Last week I sat at an old wooden table on a wobbly little stool next to my sister, while we wrote and sketched and breathed in the heavy, spicy smell of piping hot mulled wine.
I was in the back room of The Eagle and Child pub, the very room in which Lewis and Tolkein and all their professor friends used to gather to hang out and talk about big things.
(Without being cheesy or whatever, I WAS LITERALLY FREAKING OUT.)
And I got to wondering.
Did any of those men have any inkling of what Divine plans were being hatched as they drank their mulled wine (assuming they were mulled wine guys...because it is the actual greatest) and laughed and chatted?
I wonder how much Tolkein is in Narnia, and how much Lewis is in Middle Earth. And what other voices spoke, consciously or unconsciously, into those worlds.
I had a long chat with a dear friend recently, during which we spent a great deal of time talking about how (realistically) our friendship, and our little tribe of pals at the moment, won’t last forever.
Honestly, we can all get on pretty well without each other. No one’s going to fall apart if so-and-so moves back home or one of us gets married or something. There’s a season for everything, and people come and go, and the older you get the easier it becomes to replace one piece of the puzzle with another. Humans are very resilient.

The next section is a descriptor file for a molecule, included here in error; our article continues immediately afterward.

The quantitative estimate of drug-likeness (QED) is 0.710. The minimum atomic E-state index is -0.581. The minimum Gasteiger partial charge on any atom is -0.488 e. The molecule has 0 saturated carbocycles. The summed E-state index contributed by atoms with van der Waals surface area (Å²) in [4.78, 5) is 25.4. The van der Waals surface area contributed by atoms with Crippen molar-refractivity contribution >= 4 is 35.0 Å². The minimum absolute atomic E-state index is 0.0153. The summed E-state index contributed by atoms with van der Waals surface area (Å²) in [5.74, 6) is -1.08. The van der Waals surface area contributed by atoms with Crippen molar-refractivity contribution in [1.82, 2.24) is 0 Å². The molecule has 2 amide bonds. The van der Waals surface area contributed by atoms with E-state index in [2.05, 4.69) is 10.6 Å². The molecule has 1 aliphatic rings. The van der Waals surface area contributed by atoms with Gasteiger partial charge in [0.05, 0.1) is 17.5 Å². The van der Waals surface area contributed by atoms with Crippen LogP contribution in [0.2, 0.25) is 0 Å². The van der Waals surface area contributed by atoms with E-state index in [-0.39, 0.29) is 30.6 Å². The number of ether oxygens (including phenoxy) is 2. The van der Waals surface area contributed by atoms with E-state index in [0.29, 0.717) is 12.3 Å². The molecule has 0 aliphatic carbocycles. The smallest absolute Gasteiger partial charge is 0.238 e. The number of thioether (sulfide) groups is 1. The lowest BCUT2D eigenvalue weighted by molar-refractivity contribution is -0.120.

(I maybe don't need to mention that my emotional and idealistic little heart can hardly handle such a conversation? Regardless of how factual it is.)
I think there’s a but.
Maybe we kind of do need each other, actually. Here's why: There are times when we need to be refined. Or tested. Times we need tangible evidence of a Love we can’t see.
So God, in His infinite grace and mercy, gave us each other. He didn’t throw us together haphazardly—He set us in place on purpose. To love each other. To fight with each other. To rub each other the wrong way and to be reconciled. To lean on each other. And mostly, I think, to intercede for each other.
In his book, Surprised by Joy, Lewis talks a lot about the friends he met in Oxford, both as a student and as a professor. Friends who were very like him, and friends with whom he argued for hours on end. Friends, like Tolkein, who helped point him to Jesus.
If I love my people like I claim to, it should be forefront in my heart to help see them safely to the gates of Heaven. If that is my focus the relationship becomes way less about how I am being served and far more about how I am serving.
DING DING DING.
What a lesson for a selfish little soul to learn! Building a community isn’t about finding a group of people who fulfill your every need. It’s about nestling into a group of your people and finding out their needs, and meeting them as best you can.
And because of how life works, those relationships won’t last forever. It’s still true that we are each replaceable and there may come a day when the current state of things will be a hazy (if endlessly fond) memory.
But just like Lewis, Tolkien, Barfield, Cecil and the others each had a treasured place around the table, so you have a place in your community. And it is purposeful and sacred, no matter the length of time it lasts.
Community is a bunch of people who most definitely need each other. Who are maybe even divinely appointed to need each other, even if for a moment.
I've decided it's a great comfort to know that, while it may not last forever, the community I have now exists for a purpose. And not just the purpose of making me happy.
In fact, that's not the purpose at all. Thank God.
Community is a group thing. It's about everyone doing life together, and (probably unconsciously) having far more of an effect on each other than any one of them realizes.
Kind of like in that back room at The Eagle and Child.